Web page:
Polestar's chief test driver, Joakim Rydholm, says the upcoming Polestar 1 sports car is "exciting", "engaging" and "thrilling".
After driving the plug-in hybrid coupe at the Goodwood Festival of Speed, Rydholm, had high praise – though we reckon his comments may be a little biased.
"The ingredients for creating the best driving dynamics in a car are the same, whether it has an electric drivetrain or an internal combustion engine," he said. "An immediate damper response from the suspension, direct and predictable feedback from steering inputs and consistent, powerful brakes are the key attributes that all the world’s best driver’s cars have in common."
"That’s exactly what we are engineering into the new electric performance cars from Polestar. In the 22 years of my career developing the chassis for all sorts of cars, I have never experienced a package and drivetrain as thrilling as the Polestar 1."
"The electric performance is so immediate and exciting, plus the torque vectoring technology gives such engaging handling. When you then factor in the Öhlins suspension, Akebono brakes and light-weight carbon fibre body, the Polestar 1 delivers truly outstanding performance," he added.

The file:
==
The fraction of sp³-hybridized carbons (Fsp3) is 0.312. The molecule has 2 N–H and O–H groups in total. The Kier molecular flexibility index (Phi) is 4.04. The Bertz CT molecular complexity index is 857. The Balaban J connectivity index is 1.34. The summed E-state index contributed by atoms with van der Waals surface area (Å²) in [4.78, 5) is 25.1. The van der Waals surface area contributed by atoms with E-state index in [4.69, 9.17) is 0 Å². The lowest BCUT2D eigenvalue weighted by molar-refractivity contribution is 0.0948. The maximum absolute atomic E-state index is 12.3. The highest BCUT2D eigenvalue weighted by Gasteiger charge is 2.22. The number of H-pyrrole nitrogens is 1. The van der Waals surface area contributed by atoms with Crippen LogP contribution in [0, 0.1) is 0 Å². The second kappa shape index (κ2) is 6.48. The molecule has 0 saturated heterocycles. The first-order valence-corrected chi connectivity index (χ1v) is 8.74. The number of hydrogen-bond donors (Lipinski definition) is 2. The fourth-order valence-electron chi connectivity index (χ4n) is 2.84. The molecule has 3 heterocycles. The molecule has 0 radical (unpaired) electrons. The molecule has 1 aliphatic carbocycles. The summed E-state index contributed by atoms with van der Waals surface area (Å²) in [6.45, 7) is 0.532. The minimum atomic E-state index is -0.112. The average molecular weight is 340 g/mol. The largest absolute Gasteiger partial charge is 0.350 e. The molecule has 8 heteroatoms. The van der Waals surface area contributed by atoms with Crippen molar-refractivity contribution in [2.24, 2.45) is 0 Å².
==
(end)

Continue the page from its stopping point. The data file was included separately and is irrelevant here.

When he isn't helping develop Volvo and Polestar's performance models, Rydholm is out rallying in a Mitsubishi Evo X Group N in the Swedish rally championship.
His rallying career kicked off in 1987 as a 15-year-old, when he built his first rallycross car for competition. Rydholm joined Volvo Cars in 2008, and took part in the development of the C30 Polestar concept.
Most of his subsequent R&D projects mainly included Volvo's current range of SPA-based models (60 Series, 90 Series), though he was tasked with chassis development for the outgoing S60 and V60 Polestar in 2013.
Set to go into production in 2019, the Polestar 1 is powered by a 2.0-litre twin-charged petrol engine paired with dual electric motors, making for a system outputs estimated at 441kW (600hp) and 1000Nm.
Polestar claims the plug-in sports car will sprint from 0-60mph (0-97km/h) in 'less than four seconds', while the 34kWh battery allows for an all-electric driving range of up to 150km.
Pricing is likely to start around €130,000 ($204,216) in Europe, though don't expect to see one in Australia anytime soon – it'll only be produced in left-hand drive.
Have a watch of the Polestar 1 tackling the Goodwood hillclimb in its 'dynamic debut' in the video below: